Why A 79-Year-Old Progressive Methodist Minister Burned Himself Alive

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Grand Saline, east, Texas, sign, population, highway

It’s about an hour drive east to get from Dallas to Grand Saline. (image via Eric Dickson)

The highways connecting SMU and Grand Saline cut a long, winding stretch through small Texas towns with names like Sunnyvale, Forney and Myrtle Springs. Dairy Queen billboards, shuttered fireworks trailers and dilapidated gas stations line the frontage roads as giant electric towers step over the interstate onto the prairies, disappearing one after another into the distance.

Eventually, a long train emerges from behind the east Texas pines rolling into Grand Saline’s town square, a ’50s-era district haunted by dusty storefronts: there’s Jalapeños Tex Mex Cafe (currently closed and for sale), the RexAll Drugs Old City Pharmacy, Coffeeshop and Museum (all one place) and the Genesis Home Care & Hospice — its sign reading “A New Beginning” above its tattered green awning, skeletal metal frame showing underneath.

A few blocks away, next to the roadside military memorial — a large tank, massive anchor and ornamental blue-and-yellow jets — is the Round-Up, a combination skating rink and sno-cone stand with the words “IN GOD WE STILL TRUST” painted in red, white and blue above the Texas, American and Christian flags.

The entire town sits atop a mountainous salt dome about four cubic miles wide. For hundreds of years, the Caddo Native Americans boiled water from the town’s salty ponds and streams, collecting the salt crystals and selling them in the Nacogdoches marketplace 119 miles away. Then around 1844, a bunch of white settlers slaughtered the local tribes, and two white land surveyors purchased the land and made a industry off of the tribes’ salt evaporation process. These days, Indians are just the local high school mascot and Morton Salt runs the town’s salt processing plant, just as it has since 1920.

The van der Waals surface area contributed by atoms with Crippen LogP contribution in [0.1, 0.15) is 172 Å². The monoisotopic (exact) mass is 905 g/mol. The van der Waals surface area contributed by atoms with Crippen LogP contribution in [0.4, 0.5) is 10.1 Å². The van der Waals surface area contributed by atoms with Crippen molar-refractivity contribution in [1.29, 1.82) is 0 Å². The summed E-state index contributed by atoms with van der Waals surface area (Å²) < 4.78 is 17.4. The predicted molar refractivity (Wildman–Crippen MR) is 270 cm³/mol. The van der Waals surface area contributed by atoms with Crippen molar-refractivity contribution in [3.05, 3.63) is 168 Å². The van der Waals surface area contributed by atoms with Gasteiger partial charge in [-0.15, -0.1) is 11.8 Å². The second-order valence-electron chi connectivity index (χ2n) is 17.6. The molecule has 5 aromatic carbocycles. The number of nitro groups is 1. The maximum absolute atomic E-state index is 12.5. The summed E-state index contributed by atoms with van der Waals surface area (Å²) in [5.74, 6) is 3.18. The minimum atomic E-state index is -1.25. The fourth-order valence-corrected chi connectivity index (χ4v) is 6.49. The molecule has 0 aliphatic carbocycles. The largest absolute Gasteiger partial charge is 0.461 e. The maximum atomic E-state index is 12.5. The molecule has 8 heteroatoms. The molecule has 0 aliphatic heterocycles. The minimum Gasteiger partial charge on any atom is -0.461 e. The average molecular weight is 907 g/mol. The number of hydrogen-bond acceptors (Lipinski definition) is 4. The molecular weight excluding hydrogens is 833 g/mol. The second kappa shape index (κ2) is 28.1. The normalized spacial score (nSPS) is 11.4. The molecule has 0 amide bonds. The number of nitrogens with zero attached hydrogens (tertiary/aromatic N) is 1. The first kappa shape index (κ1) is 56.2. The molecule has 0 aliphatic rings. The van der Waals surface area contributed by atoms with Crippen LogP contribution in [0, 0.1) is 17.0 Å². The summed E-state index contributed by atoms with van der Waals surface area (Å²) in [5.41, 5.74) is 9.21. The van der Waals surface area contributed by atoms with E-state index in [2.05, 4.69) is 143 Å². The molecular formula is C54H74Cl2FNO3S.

Grand Saline, Dollar General, sunset, Charles Moore, suicide

During sunset in Grand Saline, a tall Dollar General sign overlooks the parking lot where Charles Moore set himself aflame. (image via Blair Rowan)

Near the middle of town, you’ll find the parking lot where Charles Moore ended his life, an unexceptional, broken asphalt slab with a tall signs for Dollar General, Economy Drug and SophistiKutz salon, a stationary eighteen-wheeler off to the side, the driver nowhere in sight.

At 10:30 a.m. the overcast morning of June 23, 2014, SophistiKutz employee Mallie Munn saw a silver-haired man leaning against his car and watching the traffic. Throughout the day she’d see him whenever she looked out the window. She didn’t think much of it — all sorts of people hang out in the lot; it’s known as the Bear Grounds and is one of the few places in Grand Saline where you can loiter without anyone raising a fuss.

But by 3 p.m., the temperature had climbed to a balmy 90.4 degrees. Munn watched curiously as the old man rooted through his trunk, walked to the Dollar General, rested near a crate outside, then returned to his car. She thought, Maybe he’s waiting for someone to buy his car.

Around 5:15, she, her co-worker Angi McPherson and their two male friends, Dewayne Mosley and Steven Goggans, sat and talked on the salon curb, watching as the old man removed a small cushion and a red plastic container from his trunk.